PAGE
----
Chapter 6, Wordlessness

About two years ago, I thought I was dying.

The strange thing about it was that it felt allright. I thought about leaving my family and my little dog–neither of which I would entertain in a healthy state, but it felt that I could do it.

I had a near-death experience without the light or the tunnel or even a silver cord–that is said to attach your soul to your body.

With whatever malady overtook me–my blood pressure, normally low, went up, I developed arthritis in the knee, Granuloma annulare on my legs and carcinoma on my left hand–my back yard took on new meaning. I could commune with the plants and later when I went to the plant nursery looking for a vine for a new trellis, a little male Kivi plant almost grabbed me from the aisle. “Take me home,” he said.

I read the Kivi’s tag and it said I needed both a male and a female Kivi plant to have fruit. So, the male and I chose a beautiful little girl Kivi and now they are happily growing, one on either side of the trellis. Although now it’s winter and they have no leaves.

Since my experience in the back yard, I have had such an affinity with plants that I apologize to them when I clip a branch. “It’s like a hair cut, I tell them. “You’ll feel better afterward.”

I’m sure that malady was my initiation into the ways of the Wayfinder–a term I learned from Martha Beck from her book, Finding Your Way in a Wild New World, Reclaim Your True Nature to Create the Life You want. And in the book, I learned that communication with plants is a part of it.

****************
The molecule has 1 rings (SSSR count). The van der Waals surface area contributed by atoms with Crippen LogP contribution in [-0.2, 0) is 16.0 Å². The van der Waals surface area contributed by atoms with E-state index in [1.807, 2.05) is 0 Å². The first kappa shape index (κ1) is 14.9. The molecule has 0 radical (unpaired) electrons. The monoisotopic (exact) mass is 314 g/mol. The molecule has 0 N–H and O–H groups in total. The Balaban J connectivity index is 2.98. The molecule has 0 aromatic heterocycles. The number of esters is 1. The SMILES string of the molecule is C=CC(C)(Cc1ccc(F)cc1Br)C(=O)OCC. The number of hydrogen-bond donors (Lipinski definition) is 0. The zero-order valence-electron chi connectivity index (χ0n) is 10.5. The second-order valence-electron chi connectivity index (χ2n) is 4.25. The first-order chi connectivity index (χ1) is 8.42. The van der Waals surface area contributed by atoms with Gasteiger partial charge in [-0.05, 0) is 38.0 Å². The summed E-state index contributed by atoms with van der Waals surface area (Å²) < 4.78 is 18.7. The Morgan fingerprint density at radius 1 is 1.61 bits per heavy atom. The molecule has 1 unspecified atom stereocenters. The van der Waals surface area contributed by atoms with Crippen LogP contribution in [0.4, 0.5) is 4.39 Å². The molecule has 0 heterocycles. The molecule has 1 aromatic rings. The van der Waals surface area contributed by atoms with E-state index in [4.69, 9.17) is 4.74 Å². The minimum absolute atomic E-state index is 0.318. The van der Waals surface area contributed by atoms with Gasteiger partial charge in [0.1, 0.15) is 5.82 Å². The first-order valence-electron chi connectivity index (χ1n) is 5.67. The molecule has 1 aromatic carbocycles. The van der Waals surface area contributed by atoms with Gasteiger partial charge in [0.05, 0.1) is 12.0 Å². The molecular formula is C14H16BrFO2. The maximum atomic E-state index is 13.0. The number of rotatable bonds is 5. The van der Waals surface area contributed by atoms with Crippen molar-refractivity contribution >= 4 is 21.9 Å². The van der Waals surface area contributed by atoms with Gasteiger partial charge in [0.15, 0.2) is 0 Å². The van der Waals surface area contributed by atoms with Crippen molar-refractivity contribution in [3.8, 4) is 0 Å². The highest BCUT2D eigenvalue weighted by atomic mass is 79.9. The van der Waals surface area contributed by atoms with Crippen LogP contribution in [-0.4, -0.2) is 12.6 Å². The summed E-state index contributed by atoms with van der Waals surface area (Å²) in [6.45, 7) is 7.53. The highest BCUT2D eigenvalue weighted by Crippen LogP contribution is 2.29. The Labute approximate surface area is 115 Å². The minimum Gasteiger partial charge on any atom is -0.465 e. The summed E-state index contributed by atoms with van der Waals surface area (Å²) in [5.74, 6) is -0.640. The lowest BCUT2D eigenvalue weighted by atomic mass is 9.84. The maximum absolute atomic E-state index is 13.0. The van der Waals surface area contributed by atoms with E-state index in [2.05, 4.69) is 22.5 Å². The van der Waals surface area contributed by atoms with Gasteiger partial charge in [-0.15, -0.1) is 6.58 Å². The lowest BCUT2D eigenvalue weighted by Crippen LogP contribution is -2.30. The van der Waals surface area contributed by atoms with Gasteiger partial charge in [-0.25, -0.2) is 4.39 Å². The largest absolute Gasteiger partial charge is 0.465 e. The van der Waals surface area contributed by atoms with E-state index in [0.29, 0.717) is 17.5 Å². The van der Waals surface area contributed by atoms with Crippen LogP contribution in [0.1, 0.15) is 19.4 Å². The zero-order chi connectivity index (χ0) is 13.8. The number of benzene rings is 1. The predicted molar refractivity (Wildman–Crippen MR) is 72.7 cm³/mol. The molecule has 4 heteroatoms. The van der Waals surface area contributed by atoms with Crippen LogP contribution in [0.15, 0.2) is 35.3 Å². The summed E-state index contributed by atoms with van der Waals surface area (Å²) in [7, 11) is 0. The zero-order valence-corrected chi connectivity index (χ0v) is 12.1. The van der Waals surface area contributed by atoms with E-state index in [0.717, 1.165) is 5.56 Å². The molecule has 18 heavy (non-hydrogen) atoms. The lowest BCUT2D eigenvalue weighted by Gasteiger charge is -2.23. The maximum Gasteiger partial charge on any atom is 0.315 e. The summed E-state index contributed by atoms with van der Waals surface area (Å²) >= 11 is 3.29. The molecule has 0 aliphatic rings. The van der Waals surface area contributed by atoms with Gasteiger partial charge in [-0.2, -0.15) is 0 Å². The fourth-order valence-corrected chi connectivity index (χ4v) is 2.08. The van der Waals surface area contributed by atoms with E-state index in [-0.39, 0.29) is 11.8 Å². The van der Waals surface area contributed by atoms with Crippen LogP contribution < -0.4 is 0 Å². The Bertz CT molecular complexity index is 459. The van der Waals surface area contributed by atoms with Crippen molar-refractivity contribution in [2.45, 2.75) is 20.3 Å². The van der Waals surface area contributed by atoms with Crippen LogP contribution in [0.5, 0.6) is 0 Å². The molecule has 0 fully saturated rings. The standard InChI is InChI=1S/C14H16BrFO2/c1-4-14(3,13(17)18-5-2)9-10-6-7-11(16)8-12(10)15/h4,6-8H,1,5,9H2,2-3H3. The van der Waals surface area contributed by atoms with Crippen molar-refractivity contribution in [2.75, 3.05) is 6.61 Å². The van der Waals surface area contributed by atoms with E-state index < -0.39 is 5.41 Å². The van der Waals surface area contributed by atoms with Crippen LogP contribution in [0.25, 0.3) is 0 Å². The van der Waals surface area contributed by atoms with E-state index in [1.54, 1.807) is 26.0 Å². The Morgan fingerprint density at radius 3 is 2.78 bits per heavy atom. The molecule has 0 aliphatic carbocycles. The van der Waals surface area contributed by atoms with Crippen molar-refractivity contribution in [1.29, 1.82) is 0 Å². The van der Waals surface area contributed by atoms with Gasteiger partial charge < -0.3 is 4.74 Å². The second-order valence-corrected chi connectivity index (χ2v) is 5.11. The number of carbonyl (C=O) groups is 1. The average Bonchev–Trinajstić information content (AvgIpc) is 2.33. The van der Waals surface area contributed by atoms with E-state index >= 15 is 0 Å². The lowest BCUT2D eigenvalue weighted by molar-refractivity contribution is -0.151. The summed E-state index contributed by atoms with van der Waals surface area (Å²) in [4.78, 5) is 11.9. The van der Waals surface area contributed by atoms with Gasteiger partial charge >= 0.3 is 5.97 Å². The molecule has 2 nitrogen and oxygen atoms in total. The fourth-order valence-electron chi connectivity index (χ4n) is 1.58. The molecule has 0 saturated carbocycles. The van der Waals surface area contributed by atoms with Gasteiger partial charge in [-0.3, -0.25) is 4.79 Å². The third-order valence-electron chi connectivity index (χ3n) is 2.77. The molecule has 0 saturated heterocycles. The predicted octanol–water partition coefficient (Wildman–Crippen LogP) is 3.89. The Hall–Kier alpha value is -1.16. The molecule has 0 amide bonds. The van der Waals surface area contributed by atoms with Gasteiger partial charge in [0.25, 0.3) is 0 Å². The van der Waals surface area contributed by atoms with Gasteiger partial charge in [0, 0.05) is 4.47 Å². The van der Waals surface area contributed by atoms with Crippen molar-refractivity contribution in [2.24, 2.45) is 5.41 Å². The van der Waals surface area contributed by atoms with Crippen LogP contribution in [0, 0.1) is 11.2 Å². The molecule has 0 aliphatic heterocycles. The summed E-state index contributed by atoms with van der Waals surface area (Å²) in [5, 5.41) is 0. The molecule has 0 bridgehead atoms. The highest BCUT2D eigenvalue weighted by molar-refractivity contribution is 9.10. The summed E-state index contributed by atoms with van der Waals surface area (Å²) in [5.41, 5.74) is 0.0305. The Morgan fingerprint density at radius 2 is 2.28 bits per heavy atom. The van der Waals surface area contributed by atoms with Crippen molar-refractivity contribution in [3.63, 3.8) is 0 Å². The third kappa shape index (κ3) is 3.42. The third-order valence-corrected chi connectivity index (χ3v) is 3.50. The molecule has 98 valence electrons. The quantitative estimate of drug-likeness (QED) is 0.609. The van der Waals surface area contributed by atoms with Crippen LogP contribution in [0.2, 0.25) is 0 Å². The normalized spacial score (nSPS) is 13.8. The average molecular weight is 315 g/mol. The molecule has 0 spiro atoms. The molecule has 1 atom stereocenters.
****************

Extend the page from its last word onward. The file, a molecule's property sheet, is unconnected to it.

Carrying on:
Beck writes, “It doesn’t matter where the call to adventure takes us; it only matters that we go.”

I learned, after the fact, that an adventure has the possibility to take you through hell. If it turns out to be splendid, its a vacation.

Our move to the Island was an adventure. And it has taken some reflection to figure out why we did it.

It was imperative that we take the challenge and move to a tropical isle. And so we emptied the house, and packed up whatever would fit into a to 12 x 24-foot shipping container. We placed two dogs and two cats in their respective carriers, and with three people slepting five suitcases we traveled across 3,000 miles of water to settle on ten acres off the grid. There the Coqui frogs sang, and the mongoose scurried, and the wild pigs made beds in the tall grass, And in the mornings the emerald green of the yard lighted as though the Great Goddess was turning up her rheostat.

Paradise some called it.

Emotionally I was a wreck

I’ve learned more since then.

One can do all the doingness that I have talked about in the previous chapters, and then there comes a time to go into Wordlessness, a space where the chattering mind calms, and where mending, both physical and mental can occur. I was in a wordless state when I was in the back yard, not thinking much, just being there, feeling at-one-with nature. The malady left me, but I still had to be treated for the physical affications. Sometime physical conditions come because the subtile emotional clues get ignored.

You can’t ignore cancer on your hand.

While on safari in Africa, Beck told of riding in a land rover with a group of people who were chattering, asking questions of the guide while a driver maneuvered their vehicle. Beside the drive sat a not-unfriendly, but silent native named Richard.

 Suddenly Richard spoke to the driver.